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The Magic and Mystique of Branding



Perhaps one of the most misunderstood terms in marketing is “branding.” It is virtually impossible to talk to a

marketing or PR professional without the term coming up. Everybody wants to “do” branding, but few

truly understand the term.

First, let’s define what branding really is. In the classic sense, the branding of a

product or company simply means that your target audiences know who you are and

what to expect if they buy your product or do business with your company. In other words, you don’t have to explain

your product or company over and over again.

When millions of people worldwide see the Pepsi logo, they

know exactly what they will get if they buy a Pepsi. Pepsi Corp. doesn’t have

to explain to each and every customer what a Pepsi tastes like. People know because they know the brand, a

brand that has been promoted for many years and with many millions of

advertising and marketing dollars.

The same is true for numerous other large corporations that

have invested time and money communicating what their product(s) or company are,

what they stands for, and what the customers’ experience will be if they purchase

their product. They are their brand, and

they stand for it.

But what about the 99% of companies that haven’t been in

business for decades and don’t have millions of dollars to invest in promoting

their brand? Can they also establish a brand that customers come to know and

love, or is it just for large corporations?

The answer is that yes, effective branding can be realized by small or medium size companies if done

correctly. Here are some tips on how to

establish a branding campaign:

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Define your product’s strengths. What makes your

product or service unique and better than your competition?

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Translate your strengths into a message. This can

be both textual and visual.

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Define your target audiences. Most companies and products are not meant for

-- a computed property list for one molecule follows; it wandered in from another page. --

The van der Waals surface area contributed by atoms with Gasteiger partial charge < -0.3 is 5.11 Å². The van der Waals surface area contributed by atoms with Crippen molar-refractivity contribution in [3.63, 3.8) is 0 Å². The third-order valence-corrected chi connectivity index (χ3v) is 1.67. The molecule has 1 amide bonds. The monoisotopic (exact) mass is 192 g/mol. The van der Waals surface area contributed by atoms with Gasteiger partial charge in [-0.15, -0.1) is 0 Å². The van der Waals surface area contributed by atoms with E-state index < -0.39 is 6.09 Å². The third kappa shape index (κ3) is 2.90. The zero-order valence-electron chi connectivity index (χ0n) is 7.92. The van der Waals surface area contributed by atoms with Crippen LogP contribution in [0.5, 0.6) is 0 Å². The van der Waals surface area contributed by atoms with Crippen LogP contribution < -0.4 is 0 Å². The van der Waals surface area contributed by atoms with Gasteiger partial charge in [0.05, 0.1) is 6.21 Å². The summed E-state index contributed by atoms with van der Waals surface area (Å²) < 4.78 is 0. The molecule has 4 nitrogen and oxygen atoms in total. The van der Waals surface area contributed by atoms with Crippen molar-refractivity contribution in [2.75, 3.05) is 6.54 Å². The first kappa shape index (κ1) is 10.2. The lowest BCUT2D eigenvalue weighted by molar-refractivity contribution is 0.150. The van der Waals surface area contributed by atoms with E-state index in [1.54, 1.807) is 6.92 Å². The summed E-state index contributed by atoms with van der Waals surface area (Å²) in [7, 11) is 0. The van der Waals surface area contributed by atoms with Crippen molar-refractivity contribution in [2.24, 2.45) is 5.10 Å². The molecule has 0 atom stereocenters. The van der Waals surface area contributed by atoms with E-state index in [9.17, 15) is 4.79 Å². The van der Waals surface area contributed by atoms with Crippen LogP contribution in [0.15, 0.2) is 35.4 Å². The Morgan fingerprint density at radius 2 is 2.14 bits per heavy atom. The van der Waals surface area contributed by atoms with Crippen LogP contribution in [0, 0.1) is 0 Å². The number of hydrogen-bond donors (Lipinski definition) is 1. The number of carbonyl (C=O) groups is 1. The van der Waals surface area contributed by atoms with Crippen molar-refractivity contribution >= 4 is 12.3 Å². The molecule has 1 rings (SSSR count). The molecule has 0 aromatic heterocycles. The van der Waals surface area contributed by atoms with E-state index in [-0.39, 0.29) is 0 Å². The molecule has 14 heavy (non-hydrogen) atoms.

everyone. You will save much time and

money if you speak to those most likely to need and want your product or

service.

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Create a communications, marketing and PR

campaign that focuses on your strengths and your key message points. Stay on message and keep focused.

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Listen to your customers. Elicit feedback and adjust your marketing and

PR campaign accordingly.

Remember, the key to branding is consistency. If you tired of your logo and your message

and keep changing it every few years, that only hurts your branding

campaign.

We’re all competing for the public’s attention and people

will only remember something they see and hear many times over.

Create your brand, get it out there, and stick with it.

Author:.

Harvey Farr is founder and president of Farr Marketing Group (FMG), a Los Angeles public relations and marketing firm.  FMG specializes in issues and causes marketing and public relations and is known for its experience marketing non-profit organizations.  FMG also represents financial institutions, attorneys, law firms, accountancy firms, and labor organizations.

Areas of expertise and services include strategic planning, media relations, crisis communications, special eve...

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